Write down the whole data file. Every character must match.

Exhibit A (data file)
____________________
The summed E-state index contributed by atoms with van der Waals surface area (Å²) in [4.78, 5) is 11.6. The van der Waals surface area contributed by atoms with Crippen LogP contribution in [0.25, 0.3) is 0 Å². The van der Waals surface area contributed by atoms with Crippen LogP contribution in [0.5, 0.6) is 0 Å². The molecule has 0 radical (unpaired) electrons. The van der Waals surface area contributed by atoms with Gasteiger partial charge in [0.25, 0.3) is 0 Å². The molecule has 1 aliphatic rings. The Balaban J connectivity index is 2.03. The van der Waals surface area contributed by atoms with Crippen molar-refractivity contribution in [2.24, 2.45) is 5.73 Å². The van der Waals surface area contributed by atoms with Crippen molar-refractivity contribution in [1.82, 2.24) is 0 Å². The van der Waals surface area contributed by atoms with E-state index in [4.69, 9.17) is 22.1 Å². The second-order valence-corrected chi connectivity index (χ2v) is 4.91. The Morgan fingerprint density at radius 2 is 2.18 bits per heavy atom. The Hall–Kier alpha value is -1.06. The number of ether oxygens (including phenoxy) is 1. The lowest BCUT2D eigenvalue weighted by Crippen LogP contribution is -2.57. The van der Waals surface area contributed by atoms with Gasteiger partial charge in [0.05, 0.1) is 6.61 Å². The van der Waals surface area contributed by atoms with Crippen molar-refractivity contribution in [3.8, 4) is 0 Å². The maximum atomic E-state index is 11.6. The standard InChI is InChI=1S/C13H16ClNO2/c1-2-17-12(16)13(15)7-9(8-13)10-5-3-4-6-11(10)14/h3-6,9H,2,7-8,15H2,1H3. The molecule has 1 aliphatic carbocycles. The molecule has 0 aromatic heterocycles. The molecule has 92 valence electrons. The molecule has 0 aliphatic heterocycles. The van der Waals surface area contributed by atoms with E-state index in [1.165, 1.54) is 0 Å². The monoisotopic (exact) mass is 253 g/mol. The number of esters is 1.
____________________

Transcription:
The summed E-state index contributed by atoms with van der Waals surface area (Å²) in [4.78, 5) is 11.6. The van der Waals surface area contributed by atoms with Crippen LogP contribution in [0.25, 0.3) is 0 Å². The van der Waals surface area contributed by atoms with Crippen LogP contribution in [0.5, 0.6) is 0 Å². The molecule has 0 radical (unpaired) electrons. The van der Waals surface area contributed by atoms with Gasteiger partial charge in [0.25, 0.3) is 0 Å². The molecule has 1 aliphatic rings. The Balaban J connectivity index is 2.03. The van der Waals surface area contributed by atoms with Crippen molar-refractivity contribution in [2.24, 2.45) is 5.73 Å². The van der Waals surface area contributed by atoms with Crippen molar-refractivity contribution in [1.82, 2.24) is 0 Å². The van der Waals surface area contributed by atoms with E-state index in [4.69, 9.17) is 22.1 Å². The second-order valence-corrected chi connectivity index (χ2v) is 4.91. The Morgan fingerprint density at radius 2 is 2.18 bits per heavy atom. The Hall–Kier alpha value is -1.06. The number of ether oxygens (including phenoxy) is 1. The lowest BCUT2D eigenvalue weighted by Crippen LogP contribution is -2.57. The van der Waals surface area contributed by atoms with Gasteiger partial charge in [0.05, 0.1) is 6.61 Å². The van der Waals surface area contributed by atoms with Crippen molar-refractivity contribution in [3.8, 4) is 0 Å². The maximum atomic E-state index is 11.6. The standard InChI is InChI=1S/C13H16ClNO2/c1-2-17-12(16)13(15)7-9(8-13)10-5-3-4-6-11(10)14/h3-6,9H,2,7-8,15H2,1H3. The molecule has 1 aliphatic carbocycles. The molecule has 0 aromatic heterocycles. The molecule has 92 valence electrons. The molecule has 0 aliphatic heterocycles. The van der Waals surface area contributed by atoms with E-state index in [1.165, 1.54) is 0 Å². The monoisotopic (exact) mass is 253 g/mol. The number of esters is 1.